PST Lockdown

PST files are very much of their time, but just like public folders and pre-windows 2000 logon names, they are still used in anger almost everywhere I go. They are usually scattered around the network and/or on users C:\ drives, causing mayhem and corruption wherever they go.

Admittedly, there were good reasons to use them back in the days of Exchange 2003, when disks were expensive and Mailbox Stores were limited to 70GB. These days it’s a much better idea to use a 3rd party archiving solution or integrate them back into the original mailbox. The problem here is that users love to hang on to what they know, even if they loathe it themselves. So how to stop those pesky users from messing around with PST files? Enter the magical wizardry of Group Policy, back to save the day as always.

The first thing you will need is to have the correct Administrative templates loaded for either Office 2010 or Office 2013. I’m going to pretend that nobody is running Office 2007 as it is now 8 years old and a bit old hat.

Go and edit your existing Office group policy or create a new one, and configure the following settings:

Microsoft Outlook 2010/2013 > Outlook Options > Other > AutoArchive > AutoArchive Settings – Disabled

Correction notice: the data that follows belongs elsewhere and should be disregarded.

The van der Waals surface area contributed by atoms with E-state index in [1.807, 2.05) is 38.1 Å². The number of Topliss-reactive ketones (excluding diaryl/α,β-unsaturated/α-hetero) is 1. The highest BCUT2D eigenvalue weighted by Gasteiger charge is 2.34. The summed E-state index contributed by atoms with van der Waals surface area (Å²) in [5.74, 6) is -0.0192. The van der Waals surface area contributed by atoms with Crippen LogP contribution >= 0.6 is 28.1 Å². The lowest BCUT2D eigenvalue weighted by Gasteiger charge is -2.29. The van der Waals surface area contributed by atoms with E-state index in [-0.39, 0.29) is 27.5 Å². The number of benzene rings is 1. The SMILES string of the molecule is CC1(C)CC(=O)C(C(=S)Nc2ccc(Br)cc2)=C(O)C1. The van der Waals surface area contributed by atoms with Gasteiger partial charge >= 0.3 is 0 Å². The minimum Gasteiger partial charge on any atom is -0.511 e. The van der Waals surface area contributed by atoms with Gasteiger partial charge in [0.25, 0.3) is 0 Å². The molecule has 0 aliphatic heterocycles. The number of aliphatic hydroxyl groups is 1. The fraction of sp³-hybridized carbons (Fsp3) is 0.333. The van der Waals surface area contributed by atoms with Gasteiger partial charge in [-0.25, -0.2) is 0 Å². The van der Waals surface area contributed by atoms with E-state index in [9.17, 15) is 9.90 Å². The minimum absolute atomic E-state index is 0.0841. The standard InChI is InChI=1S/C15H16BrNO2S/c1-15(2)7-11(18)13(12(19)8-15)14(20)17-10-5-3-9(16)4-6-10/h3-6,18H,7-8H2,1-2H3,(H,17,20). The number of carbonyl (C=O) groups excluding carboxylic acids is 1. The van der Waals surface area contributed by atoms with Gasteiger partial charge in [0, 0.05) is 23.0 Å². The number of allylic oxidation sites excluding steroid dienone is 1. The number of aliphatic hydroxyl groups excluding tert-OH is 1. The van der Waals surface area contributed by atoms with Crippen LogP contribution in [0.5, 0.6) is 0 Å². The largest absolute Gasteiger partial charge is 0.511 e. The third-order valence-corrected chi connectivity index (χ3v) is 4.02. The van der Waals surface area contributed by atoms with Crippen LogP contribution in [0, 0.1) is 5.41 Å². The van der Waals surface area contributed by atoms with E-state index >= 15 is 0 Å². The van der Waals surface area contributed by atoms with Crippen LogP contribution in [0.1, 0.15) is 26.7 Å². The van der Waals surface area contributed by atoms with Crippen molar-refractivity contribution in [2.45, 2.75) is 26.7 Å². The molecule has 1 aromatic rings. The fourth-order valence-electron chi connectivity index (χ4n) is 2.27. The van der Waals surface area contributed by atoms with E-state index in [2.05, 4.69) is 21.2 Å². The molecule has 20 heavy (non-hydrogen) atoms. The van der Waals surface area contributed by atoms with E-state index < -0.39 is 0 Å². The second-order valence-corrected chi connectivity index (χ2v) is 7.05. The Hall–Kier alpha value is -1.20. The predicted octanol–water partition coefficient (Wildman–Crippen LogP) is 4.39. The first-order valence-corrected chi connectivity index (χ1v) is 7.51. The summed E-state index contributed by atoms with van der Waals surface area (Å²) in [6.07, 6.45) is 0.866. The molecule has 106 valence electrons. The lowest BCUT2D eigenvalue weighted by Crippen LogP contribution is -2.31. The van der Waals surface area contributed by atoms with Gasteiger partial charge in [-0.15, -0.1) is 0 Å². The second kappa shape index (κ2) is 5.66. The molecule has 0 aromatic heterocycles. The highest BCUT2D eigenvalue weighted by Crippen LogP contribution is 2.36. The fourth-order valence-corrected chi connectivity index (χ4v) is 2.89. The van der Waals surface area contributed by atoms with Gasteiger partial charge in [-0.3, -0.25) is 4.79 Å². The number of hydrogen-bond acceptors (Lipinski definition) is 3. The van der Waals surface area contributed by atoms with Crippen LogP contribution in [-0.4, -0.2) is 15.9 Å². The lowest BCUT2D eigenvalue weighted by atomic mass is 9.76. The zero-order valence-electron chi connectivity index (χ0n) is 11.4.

Microsoft Outlook 2010/2013 > Outlook Options > Other > AutoArchive > Disable File|Archive – Enabled

Microsoft Outlook 2010/2013 > Miscellaneous > PST Settings > Prevent users from adding PSTs to Outlook profiles and/or prevent using Sharing-Exclusive PSTs – No PSTs can be added

Microsoft Outlook 2010/2013 > Miscellaneous > PST Settings > Prevent users from adding new content to existing PST files – Enabled

If you create the above configuration in Group Policy and apply it to your users, you will find that users a) will not be able to access the ‘Open Outlook Data File’ option in Outlook, b) Currently attached PST files will remain connected but data cannot be added to them and c) Users will not be able to use the Import/Export functions or AutoArchive functions with regards to PST files.

Once you’ve made these changes, you can move onto the process of hunting down and getting rid of those dreaded PST files without worrying about more file cropping up around you!

Good luck and god speed.

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Working with date specific PST exports using PowerShell

With all the various email archiving tools in place across the world, invariably in the world of Exchange consulting we get involved in lots of mass exports/ingestions of data to and from various services. One task which is performed often is exporting mail from Exchange mailboxes from a specific date range.

In order to do this, you first need to have the required permissions to actually export data from Exchange 2010/2013. This is not part of your permission set as a member of the Organisation Management role group (which some admins assume is an account with god level rights). So to begin with, we will run some commands to create a new custom role group, and then add ourselves into said role group. If you try and run the export commands and receive the following error, then you need to follow the below process to setup a new role group.